Lydia Hubbard has come a long way.
When the senior moved to Pequot Lakes in the seventh grade, that’s when she picked up volleyball for the first time.
“I was new to it and wasn’t good right away,” Hubbard said. “I never really thought I would be that good.”
Her senior season saw Hubbard lead the area in kills with 167 as she led the Patriots to an 11-1 record in a shortened COVID-19 season to earn 2020 Dispatch Player of the Year.
“Throughout the years, I’ve just been getting better through smarter play,” Hubbard said. “My goals are to get more kills each season and I think that just comes from more experience.”
Even though she may not have known her abilities in middle school, by high school she started to realize she had potential.
“I think freshman year I got to sit varsity — I didn’t play much — but it was just fun to be one of the only freshmen on the team and see how the older kids played,” she said. “I feel like that helped me learn a lot being with them and against them and that was kind of the turning point.”
Hubbard felt a calmness about the way she played her senior season which helped her thrive.
“In the past, I definitely got more nervous before games,” she said. “Then as I got older I just felt more confident playing and I felt like I knew the court better and could see the court better which helped me be more confident.”
As one of the taller Patriots, Hubbard was second on the team in blocks with 22.
“I think getting a block in the middle of a rally creates huge momentum for the team,” she said. “It’s very important to get blocks and to close the block on the outside hitters.”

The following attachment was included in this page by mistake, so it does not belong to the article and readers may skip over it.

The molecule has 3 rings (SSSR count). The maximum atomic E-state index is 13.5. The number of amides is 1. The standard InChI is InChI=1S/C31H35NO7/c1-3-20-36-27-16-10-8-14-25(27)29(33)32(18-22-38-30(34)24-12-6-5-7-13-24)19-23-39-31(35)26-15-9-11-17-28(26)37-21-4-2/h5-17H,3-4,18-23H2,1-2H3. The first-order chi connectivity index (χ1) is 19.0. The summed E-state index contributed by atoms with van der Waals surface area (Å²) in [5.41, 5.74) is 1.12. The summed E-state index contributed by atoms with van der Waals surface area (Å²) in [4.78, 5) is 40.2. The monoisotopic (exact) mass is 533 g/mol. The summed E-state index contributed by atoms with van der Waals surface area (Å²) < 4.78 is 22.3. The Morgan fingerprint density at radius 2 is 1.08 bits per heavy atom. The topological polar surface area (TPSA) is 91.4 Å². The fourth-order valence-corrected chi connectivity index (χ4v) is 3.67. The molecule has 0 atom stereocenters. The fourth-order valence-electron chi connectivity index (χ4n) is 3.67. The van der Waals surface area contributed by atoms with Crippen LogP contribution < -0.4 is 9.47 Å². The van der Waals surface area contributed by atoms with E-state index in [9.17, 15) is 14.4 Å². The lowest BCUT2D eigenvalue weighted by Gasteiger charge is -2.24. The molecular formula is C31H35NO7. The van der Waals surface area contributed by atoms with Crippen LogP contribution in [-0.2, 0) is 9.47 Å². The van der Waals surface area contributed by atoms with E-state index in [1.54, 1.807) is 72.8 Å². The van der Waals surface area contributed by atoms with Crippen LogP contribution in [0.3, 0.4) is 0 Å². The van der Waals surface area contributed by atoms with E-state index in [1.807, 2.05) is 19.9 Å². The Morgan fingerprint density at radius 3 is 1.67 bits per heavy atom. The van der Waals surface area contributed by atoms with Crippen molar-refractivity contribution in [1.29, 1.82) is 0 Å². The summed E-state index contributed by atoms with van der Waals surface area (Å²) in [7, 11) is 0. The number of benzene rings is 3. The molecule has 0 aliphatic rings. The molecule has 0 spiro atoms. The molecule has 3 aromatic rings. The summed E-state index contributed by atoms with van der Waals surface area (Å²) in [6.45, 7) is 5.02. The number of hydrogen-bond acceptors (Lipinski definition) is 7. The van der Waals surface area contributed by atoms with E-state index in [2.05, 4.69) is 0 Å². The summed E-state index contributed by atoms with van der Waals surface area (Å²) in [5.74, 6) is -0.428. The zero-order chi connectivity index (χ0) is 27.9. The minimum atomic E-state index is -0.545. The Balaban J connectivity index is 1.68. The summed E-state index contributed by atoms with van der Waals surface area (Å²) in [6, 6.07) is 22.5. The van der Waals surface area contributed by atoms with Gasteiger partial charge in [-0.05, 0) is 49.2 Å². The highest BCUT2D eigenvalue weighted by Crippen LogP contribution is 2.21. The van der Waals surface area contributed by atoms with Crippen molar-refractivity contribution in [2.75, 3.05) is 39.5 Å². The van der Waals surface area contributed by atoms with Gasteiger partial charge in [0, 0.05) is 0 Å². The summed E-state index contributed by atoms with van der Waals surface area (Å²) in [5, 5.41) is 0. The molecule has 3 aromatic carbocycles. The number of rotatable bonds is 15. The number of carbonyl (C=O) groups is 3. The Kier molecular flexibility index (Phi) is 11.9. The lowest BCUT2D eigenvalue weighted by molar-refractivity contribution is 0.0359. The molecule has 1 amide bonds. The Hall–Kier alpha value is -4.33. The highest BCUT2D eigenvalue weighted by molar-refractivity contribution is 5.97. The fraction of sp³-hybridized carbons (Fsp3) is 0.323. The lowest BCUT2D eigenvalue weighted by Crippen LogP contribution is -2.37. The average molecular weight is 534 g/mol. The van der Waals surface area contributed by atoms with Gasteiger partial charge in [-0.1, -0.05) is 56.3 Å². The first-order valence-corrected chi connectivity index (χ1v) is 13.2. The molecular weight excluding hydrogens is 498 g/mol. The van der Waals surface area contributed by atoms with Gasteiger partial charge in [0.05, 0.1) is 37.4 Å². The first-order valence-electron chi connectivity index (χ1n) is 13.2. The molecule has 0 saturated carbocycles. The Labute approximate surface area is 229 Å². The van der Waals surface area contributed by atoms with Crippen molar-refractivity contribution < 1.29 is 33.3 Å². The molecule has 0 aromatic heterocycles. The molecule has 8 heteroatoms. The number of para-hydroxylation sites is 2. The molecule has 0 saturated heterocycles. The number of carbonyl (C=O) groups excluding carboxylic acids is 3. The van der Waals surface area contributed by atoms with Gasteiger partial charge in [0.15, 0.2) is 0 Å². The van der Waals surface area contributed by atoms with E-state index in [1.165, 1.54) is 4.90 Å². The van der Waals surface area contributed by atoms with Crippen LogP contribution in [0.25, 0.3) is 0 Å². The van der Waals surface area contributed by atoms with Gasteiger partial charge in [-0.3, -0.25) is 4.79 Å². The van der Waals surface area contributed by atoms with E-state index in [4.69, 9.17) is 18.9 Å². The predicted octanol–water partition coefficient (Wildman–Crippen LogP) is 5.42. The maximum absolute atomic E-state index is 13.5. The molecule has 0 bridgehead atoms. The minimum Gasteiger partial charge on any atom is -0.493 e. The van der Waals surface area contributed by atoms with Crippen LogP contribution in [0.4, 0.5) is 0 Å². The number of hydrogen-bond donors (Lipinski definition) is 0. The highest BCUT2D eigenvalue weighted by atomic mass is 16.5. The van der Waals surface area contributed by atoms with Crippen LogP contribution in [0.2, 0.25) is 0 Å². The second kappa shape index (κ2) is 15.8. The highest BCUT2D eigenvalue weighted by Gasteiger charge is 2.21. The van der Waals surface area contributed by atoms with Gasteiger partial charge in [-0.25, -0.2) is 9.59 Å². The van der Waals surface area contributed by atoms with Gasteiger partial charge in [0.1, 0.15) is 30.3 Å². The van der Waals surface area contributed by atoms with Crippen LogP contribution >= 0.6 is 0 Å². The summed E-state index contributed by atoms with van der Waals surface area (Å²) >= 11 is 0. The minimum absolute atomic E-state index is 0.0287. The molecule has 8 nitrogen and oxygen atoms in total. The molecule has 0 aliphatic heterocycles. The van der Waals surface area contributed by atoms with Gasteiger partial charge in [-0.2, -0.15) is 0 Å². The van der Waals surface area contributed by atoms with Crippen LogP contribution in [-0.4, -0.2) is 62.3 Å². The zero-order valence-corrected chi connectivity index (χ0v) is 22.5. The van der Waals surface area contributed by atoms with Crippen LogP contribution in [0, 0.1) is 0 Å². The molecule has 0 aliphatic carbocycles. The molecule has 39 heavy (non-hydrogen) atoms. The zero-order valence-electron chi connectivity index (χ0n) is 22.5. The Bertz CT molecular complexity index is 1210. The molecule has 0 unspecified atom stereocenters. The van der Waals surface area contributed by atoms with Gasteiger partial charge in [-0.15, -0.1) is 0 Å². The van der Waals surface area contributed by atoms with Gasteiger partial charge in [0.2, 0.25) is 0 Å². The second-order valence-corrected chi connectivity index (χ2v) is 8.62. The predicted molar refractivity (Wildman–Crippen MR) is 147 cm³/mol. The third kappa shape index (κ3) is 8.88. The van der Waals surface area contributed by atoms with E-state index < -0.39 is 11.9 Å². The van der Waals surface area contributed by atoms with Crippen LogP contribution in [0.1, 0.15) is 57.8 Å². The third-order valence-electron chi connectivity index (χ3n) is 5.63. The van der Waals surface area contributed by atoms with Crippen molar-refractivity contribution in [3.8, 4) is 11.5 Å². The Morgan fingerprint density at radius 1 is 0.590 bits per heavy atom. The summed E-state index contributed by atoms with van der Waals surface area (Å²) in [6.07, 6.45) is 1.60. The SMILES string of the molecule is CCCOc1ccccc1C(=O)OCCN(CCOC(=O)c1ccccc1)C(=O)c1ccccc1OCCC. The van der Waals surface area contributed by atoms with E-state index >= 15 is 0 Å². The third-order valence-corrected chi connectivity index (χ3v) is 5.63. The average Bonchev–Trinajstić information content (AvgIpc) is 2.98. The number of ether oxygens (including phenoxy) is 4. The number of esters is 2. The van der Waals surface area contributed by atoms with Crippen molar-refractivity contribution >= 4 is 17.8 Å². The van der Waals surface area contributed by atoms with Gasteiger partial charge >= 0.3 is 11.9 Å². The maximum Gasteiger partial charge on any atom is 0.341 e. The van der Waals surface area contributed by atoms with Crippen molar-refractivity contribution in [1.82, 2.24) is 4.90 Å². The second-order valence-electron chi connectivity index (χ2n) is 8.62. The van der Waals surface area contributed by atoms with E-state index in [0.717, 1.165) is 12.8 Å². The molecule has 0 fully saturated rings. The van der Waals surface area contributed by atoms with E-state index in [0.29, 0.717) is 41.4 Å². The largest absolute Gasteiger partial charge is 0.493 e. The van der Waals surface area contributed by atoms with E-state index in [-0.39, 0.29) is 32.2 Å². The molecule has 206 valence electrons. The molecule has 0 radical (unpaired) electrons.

Hubbard built a close relationship with not only her fellow senior teammates like Kate Bolz-Andolshek, Rita Ganley and Phoebe Glenn, but also her coach Chris Ganley.
“She was very good at seeing what we needed to work on and giving us helpful tips,” Hubbard said of her head coach. “She helped me in the back row this year especially since it was my first year playing the back row. It’s very important. Last year, she told me if I put in the work this past summer I would be able to play the back row and I gained the skills to play back there the whole time.”
Hubbard watches volleyball in her freetime and enjoys watching Nebraska’s outside hitter Lexi Sun in particular to learn from.
“I think they are super fun to watch and are very good,” she said. “It’s interesting to watch them play and see the skill level difference from high school to college. I watch for techniques and it’s interesting to see how fast the offenses they run.”
Along with her senior teammates, the 2020 Patriots made an impression on the underclassman, something Hubbard is proud of because she remembers what it was like to be an underclassman.
“We really try hard to include the underclassman and be friends with them,” Hubbard said. “That was the main goal, because as an underclassman, seniors can be pretty intimidating and we wanted to be super friendly. As an underclassman I was always intimidated by the upperclassmen. As I got to know them I just realized that no one is mean, it’s just scary if you don’t know them well.”
The 2019 state tournament run is the highlight for Hubbard in her high school career, but she also loved the matches against Mid-State Conference rival Park Rapids.
“The section finals game to get to state was probably the most fun I’d have just because it was a back-and-forth match against Park Rapids,” she said. “We always had fun against Park Rapids. The games were always close and we were always excited for the competition against them.”
Even though Hubbard has the skills to play at the next level she has decided to not play college volleyball.
“It was a very hard decision,” she said. “I love playing volleyball, but I just wasn’t sure if it was the right decision to continue on in college. It was a hard decision and I do love the sport.
“I’ll miss the team aspect. Obviously, it’s nice to be on a team and there are some built in friendships in that. I’ll probably miss that the most.”